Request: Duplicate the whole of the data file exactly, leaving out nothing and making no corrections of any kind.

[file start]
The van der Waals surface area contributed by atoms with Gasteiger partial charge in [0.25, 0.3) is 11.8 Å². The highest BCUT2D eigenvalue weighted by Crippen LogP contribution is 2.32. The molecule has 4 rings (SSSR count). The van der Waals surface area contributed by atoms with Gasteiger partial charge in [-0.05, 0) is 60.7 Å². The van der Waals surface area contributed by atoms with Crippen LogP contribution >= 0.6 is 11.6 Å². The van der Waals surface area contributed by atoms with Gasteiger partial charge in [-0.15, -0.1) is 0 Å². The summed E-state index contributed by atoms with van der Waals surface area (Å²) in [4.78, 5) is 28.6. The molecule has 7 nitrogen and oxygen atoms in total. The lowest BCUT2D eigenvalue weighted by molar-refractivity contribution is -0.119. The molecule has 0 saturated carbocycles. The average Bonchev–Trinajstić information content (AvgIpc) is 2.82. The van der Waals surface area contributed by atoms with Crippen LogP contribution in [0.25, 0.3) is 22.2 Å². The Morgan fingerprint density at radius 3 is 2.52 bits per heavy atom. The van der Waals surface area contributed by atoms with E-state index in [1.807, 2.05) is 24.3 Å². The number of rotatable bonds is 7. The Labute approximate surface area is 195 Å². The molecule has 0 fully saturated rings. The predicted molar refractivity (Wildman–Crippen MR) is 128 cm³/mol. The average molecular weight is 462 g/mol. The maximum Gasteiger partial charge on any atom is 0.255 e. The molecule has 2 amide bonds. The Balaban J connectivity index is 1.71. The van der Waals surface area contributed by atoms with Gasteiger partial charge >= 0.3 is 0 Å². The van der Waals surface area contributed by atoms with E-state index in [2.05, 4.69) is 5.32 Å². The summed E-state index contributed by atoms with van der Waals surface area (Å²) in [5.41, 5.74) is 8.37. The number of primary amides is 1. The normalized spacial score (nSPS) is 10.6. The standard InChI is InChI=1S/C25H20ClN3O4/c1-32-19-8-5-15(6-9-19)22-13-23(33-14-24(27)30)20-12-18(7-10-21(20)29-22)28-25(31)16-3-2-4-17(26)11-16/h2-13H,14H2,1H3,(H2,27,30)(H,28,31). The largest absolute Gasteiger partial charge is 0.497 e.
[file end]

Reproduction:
The van der Waals surface area contributed by atoms with Gasteiger partial charge in [0.25, 0.3) is 11.8 Å². The highest BCUT2D eigenvalue weighted by Crippen LogP contribution is 2.32. The molecule has 4 rings (SSSR count). The van der Waals surface area contributed by atoms with Gasteiger partial charge in [-0.05, 0) is 60.7 Å². The van der Waals surface area contributed by atoms with Crippen LogP contribution >= 0.6 is 11.6 Å². The van der Waals surface area contributed by atoms with Gasteiger partial charge in [-0.15, -0.1) is 0 Å². The summed E-state index contributed by atoms with van der Waals surface area (Å²) in [4.78, 5) is 28.6. The molecule has 7 nitrogen and oxygen atoms in total. The lowest BCUT2D eigenvalue weighted by molar-refractivity contribution is -0.119. The molecule has 0 saturated carbocycles. The average Bonchev–Trinajstić information content (AvgIpc) is 2.82. The van der Waals surface area contributed by atoms with Crippen LogP contribution in [0.25, 0.3) is 22.2 Å². The Morgan fingerprint density at radius 3 is 2.52 bits per heavy atom. The van der Waals surface area contributed by atoms with E-state index in [1.807, 2.05) is 24.3 Å². The number of rotatable bonds is 7. The Labute approximate surface area is 195 Å². The molecule has 0 fully saturated rings. The predicted molar refractivity (Wildman–Crippen MR) is 128 cm³/mol. The average molecular weight is 462 g/mol. The maximum Gasteiger partial charge on any atom is 0.255 e. The molecule has 2 amide bonds. The Balaban J connectivity index is 1.71. The van der Waals surface area contributed by atoms with Gasteiger partial charge >= 0.3 is 0 Å². The van der Waals surface area contributed by atoms with E-state index in [2.05, 4.69) is 5.32 Å². The summed E-state index contributed by atoms with van der Waals surface area (Å²) in [5.41, 5.74) is 8.37. The number of primary amides is 1. The normalized spacial score (nSPS) is 10.6. The standard InChI is InChI=1S/C25H20ClN3O4/c1-32-19-8-5-15(6-9-19)22-13-23(33-14-24(27)30)20-12-18(7-10-21(20)29-22)28-25(31)16-3-2-4-17(26)11-16/h2-13H,14H2,1H3,(H2,27,30)(H,28,31). The largest absolute Gasteiger partial charge is 0.497 e.